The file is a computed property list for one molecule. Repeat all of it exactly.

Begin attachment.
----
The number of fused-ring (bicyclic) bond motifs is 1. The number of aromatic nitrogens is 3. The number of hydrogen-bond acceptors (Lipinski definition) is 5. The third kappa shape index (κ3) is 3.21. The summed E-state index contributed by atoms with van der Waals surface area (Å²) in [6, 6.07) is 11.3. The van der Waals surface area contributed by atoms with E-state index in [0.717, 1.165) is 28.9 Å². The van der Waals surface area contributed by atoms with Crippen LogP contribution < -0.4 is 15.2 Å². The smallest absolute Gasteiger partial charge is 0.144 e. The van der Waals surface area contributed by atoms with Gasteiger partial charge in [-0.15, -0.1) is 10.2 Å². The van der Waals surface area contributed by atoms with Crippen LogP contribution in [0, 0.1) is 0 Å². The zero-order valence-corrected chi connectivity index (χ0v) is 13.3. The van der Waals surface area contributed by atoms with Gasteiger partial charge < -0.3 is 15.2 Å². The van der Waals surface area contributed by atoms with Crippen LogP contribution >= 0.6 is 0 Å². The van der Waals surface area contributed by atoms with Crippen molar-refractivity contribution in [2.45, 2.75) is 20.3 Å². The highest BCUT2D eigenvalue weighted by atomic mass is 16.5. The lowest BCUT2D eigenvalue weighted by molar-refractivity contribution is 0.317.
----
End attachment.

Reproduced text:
The number of fused-ring (bicyclic) bond motifs is 1. The number of aromatic nitrogens is 3. The number of hydrogen-bond acceptors (Lipinski definition) is 5. The third kappa shape index (κ3) is 3.21. The summed E-state index contributed by atoms with van der Waals surface area (Å²) in [6, 6.07) is 11.3. The van der Waals surface area contributed by atoms with E-state index in [0.717, 1.165) is 28.9 Å². The van der Waals surface area contributed by atoms with Crippen LogP contribution < -0.4 is 15.2 Å². The smallest absolute Gasteiger partial charge is 0.144 e. The van der Waals surface area contributed by atoms with Gasteiger partial charge in [-0.15, -0.1) is 10.2 Å². The van der Waals surface area contributed by atoms with Crippen LogP contribution in [0, 0.1) is 0 Å². The zero-order valence-corrected chi connectivity index (χ0v) is 13.3. The van der Waals surface area contributed by atoms with Gasteiger partial charge < -0.3 is 15.2 Å². The van der Waals surface area contributed by atoms with Crippen LogP contribution >= 0.6 is 0 Å². The van der Waals surface area contributed by atoms with Crippen molar-refractivity contribution in [2.45, 2.75) is 20.3 Å². The highest BCUT2D eigenvalue weighted by atomic mass is 16.5. The lowest BCUT2D eigenvalue weighted by molar-refractivity contribution is 0.317.